Tuesday 21 October 2014

NAMA's Weston airport starting to turn around as buyer sought

Emmet Oliver

Published 20/09/2011 | 05:00

The only airport on NAMA's books, the Weston Aerodrome, once owned by developer Jim Mansfield, has started to stabilise financially with rising traffic and expansion plans as receiver KPMG seeks a buyer.

The airport, which hosts pilot training and executive jet facilities, recently appointed a new board and hopes to grow employment from about 120 now to 200 in the medium term.

The airport is also seeking to retain planning for pilot education facilities and simulators.

NAMA put the airport (pictured) on its website for potential purchasers several weeks ago, garnering international headlines. The airport is being operated by Premier Aviation on behalf of KPMG, which is in turn working for NAMA.

Aviation traffic has greatly increased at the airport since May, Premier Aviation told customers in a information update.

In the update, Premier Aviation's John McCallion said the airport was on track to increase the workforce at Weston executive airport to 200 people in the medium to long term.

The airport is also planning to offer an executive VIP and crew lounge area in the near future.

The airport has also had additional queries in relation to private jets taking up hangar space there.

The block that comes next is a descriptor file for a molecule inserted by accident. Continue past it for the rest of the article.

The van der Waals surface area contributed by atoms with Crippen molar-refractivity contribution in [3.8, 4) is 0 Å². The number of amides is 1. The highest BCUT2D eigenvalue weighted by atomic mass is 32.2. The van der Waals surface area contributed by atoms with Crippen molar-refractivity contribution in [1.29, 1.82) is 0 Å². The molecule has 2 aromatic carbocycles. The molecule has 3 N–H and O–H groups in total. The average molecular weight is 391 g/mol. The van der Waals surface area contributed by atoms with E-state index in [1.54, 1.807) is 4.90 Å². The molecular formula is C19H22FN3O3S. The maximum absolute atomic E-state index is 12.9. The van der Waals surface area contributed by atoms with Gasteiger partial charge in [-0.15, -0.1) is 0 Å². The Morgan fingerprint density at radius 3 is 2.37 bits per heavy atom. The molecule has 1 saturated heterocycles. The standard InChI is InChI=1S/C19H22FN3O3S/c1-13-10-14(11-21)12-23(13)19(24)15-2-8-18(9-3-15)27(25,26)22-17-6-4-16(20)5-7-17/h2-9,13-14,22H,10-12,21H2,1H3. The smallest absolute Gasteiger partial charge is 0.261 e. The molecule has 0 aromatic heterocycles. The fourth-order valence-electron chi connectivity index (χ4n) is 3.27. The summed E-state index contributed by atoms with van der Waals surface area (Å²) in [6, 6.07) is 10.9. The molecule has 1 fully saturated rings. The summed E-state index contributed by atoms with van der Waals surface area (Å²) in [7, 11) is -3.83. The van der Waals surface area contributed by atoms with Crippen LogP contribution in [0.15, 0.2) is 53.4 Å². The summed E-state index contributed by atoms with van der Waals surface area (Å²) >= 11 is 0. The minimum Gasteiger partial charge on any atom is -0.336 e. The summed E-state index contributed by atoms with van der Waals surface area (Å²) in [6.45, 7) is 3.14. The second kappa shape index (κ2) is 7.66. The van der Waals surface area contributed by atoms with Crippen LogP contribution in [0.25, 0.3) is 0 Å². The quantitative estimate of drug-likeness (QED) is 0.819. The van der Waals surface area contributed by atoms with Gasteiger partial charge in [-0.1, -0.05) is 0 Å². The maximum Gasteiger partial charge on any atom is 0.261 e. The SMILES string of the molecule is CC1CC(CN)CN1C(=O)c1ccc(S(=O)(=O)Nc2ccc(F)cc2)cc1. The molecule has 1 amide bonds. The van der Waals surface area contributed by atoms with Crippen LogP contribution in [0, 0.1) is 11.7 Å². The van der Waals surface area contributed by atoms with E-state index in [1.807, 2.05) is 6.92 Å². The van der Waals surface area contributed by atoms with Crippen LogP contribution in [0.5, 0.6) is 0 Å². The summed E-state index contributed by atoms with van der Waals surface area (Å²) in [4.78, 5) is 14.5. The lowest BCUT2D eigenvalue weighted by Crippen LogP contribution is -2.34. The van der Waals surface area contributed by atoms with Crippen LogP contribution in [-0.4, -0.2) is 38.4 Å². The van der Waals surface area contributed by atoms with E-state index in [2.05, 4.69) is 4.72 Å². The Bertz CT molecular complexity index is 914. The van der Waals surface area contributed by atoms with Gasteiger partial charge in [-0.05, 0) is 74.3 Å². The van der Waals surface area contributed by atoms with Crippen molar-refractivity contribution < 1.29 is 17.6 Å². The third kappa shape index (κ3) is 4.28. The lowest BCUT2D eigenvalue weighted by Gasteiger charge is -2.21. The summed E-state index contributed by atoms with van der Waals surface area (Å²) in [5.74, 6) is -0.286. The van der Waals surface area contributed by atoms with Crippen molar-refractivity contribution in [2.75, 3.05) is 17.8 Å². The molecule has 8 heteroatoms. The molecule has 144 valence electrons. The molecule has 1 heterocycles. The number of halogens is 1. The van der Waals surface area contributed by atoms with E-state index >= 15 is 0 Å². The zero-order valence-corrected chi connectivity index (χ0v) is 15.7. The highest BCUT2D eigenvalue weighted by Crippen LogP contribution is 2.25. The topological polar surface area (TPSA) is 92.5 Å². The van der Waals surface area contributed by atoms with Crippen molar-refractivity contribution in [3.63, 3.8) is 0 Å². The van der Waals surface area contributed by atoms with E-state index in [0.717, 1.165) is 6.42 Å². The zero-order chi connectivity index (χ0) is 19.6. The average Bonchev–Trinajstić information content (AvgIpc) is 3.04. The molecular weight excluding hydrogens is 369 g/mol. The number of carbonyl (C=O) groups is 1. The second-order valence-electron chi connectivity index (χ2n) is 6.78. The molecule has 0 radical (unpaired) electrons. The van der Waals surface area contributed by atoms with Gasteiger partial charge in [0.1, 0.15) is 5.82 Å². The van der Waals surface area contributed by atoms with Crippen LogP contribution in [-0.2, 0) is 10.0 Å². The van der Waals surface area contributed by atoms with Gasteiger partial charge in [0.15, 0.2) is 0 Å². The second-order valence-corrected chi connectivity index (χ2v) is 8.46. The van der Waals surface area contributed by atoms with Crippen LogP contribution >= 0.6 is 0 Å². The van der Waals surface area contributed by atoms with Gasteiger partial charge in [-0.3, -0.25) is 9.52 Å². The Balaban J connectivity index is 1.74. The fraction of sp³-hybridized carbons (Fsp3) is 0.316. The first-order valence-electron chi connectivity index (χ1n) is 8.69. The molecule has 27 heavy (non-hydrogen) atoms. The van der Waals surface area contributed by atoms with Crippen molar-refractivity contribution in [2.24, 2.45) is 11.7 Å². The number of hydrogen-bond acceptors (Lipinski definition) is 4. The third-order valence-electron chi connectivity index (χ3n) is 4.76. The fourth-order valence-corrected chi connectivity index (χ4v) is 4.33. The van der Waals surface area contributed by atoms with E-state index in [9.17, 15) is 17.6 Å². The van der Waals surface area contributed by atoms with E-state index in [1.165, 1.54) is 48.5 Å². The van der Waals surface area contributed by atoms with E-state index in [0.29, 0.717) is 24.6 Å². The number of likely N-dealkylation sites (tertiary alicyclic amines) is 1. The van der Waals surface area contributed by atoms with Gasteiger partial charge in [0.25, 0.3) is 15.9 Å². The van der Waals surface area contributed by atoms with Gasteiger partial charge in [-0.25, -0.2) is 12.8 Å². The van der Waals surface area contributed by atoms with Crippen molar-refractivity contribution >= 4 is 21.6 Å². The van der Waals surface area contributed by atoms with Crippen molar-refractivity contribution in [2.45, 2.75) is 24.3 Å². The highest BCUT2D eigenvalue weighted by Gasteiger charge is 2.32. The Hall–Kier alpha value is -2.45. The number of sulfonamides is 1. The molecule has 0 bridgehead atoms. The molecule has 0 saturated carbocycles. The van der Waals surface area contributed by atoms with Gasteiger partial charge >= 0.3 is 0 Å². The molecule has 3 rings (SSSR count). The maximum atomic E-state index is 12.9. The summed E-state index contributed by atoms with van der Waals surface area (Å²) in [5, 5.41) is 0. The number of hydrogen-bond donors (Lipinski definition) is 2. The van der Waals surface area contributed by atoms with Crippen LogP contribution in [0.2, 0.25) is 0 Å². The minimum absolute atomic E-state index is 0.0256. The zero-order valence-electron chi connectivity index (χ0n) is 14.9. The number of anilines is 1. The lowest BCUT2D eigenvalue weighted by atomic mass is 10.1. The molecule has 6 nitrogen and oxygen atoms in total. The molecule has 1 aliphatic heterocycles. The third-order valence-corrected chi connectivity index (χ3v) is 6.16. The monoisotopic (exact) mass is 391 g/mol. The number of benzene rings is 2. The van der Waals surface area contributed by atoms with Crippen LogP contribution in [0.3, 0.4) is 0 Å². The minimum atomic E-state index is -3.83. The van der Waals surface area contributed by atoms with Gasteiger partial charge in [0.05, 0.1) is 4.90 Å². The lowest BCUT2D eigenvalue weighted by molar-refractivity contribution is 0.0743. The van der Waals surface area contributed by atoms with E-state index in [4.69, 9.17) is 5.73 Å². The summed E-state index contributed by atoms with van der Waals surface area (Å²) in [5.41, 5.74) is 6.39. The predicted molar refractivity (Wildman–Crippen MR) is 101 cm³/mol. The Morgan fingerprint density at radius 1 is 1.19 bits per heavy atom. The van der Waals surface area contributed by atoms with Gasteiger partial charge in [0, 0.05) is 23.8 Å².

Mr McCallion said the airport was now self-sustaining and the mandate was to make sure it stayed a going concern.

"We are already seeing the fruits of our efforts as new tenants seek facilities here. Aviation traffic has greatly increased since May,'' Mr McCallion said in the update.

On April 20, NAMA seized the last of the major assets in developer Mr Mansfield's property empire.

Apart from Weston airport, also seized were six of his apartment blocks at Citywest and his Palmerstown House Estate, which includes a championship golf course.

It is understood that Mr Mansfield owed NAMA "tens of millions" on the assets.

The loss of Weston airport dealt a particular blow to Mr Mansfield, who had battled local objections to turn the airport into a location for executive jets and flight training.

Mr Mansfield had the main part of his empire, the Citywest complex, placed into receivership in 2010. Bank of Scotland (Ireland) took the step in order to recover €170m loaned to two companies.

Irish Independent

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